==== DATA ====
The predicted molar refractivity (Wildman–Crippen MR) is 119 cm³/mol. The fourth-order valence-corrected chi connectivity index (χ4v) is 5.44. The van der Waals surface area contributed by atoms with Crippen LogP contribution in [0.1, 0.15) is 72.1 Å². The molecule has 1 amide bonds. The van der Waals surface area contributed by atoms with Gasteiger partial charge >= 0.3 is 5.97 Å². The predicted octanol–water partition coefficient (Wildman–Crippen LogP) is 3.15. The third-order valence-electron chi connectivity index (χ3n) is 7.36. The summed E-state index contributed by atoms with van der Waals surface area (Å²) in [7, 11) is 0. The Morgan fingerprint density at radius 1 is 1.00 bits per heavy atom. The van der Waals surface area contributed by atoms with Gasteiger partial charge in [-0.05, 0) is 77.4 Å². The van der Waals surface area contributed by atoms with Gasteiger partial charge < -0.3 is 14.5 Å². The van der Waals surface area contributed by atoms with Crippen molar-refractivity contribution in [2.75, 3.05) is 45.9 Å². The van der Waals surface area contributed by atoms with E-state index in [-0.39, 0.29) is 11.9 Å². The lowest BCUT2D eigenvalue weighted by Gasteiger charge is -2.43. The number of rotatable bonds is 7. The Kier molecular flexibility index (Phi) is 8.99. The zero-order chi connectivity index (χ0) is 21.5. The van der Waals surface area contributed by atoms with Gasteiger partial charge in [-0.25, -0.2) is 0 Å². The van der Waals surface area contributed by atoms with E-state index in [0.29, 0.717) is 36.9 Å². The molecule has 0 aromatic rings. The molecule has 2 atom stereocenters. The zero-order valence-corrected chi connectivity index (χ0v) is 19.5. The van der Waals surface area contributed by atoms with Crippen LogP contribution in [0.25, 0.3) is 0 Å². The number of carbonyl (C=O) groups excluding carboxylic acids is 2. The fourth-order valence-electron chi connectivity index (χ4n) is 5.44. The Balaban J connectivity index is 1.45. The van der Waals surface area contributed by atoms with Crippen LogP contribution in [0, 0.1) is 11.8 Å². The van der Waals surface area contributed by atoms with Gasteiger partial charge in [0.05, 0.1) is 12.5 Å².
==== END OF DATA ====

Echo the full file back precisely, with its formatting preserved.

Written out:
The predicted molar refractivity (Wildman–Crippen MR) is 119 cm³/mol. The fourth-order valence-corrected chi connectivity index (χ4v) is 5.44. The van der Waals surface area contributed by atoms with Crippen LogP contribution in [0.1, 0.15) is 72.1 Å². The molecule has 1 amide bonds. The van der Waals surface area contributed by atoms with Gasteiger partial charge >= 0.3 is 5.97 Å². The predicted octanol–water partition coefficient (Wildman–Crippen LogP) is 3.15. The third-order valence-electron chi connectivity index (χ3n) is 7.36. The summed E-state index contributed by atoms with van der Waals surface area (Å²) in [7, 11) is 0. The Morgan fingerprint density at radius 1 is 1.00 bits per heavy atom. The van der Waals surface area contributed by atoms with Gasteiger partial charge in [-0.05, 0) is 77.4 Å². The van der Waals surface area contributed by atoms with Gasteiger partial charge < -0.3 is 14.5 Å². The van der Waals surface area contributed by atoms with Crippen molar-refractivity contribution in [2.75, 3.05) is 45.9 Å². The van der Waals surface area contributed by atoms with E-state index in [-0.39, 0.29) is 11.9 Å². The lowest BCUT2D eigenvalue weighted by Gasteiger charge is -2.43. The number of rotatable bonds is 7. The Kier molecular flexibility index (Phi) is 8.99. The zero-order chi connectivity index (χ0) is 21.5. The van der Waals surface area contributed by atoms with Gasteiger partial charge in [-0.25, -0.2) is 0 Å². The van der Waals surface area contributed by atoms with E-state index in [0.29, 0.717) is 36.9 Å². The molecule has 0 aromatic rings. The molecule has 2 atom stereocenters. The zero-order valence-corrected chi connectivity index (χ0v) is 19.5. The van der Waals surface area contributed by atoms with Crippen LogP contribution in [0.25, 0.3) is 0 Å². The number of carbonyl (C=O) groups excluding carboxylic acids is 2. The fourth-order valence-electron chi connectivity index (χ4n) is 5.44. The Balaban J connectivity index is 1.45. The van der Waals surface area contributed by atoms with Crippen LogP contribution in [0, 0.1) is 11.8 Å². The van der Waals surface area contributed by atoms with Gasteiger partial charge in [0.05, 0.1) is 12.5 Å².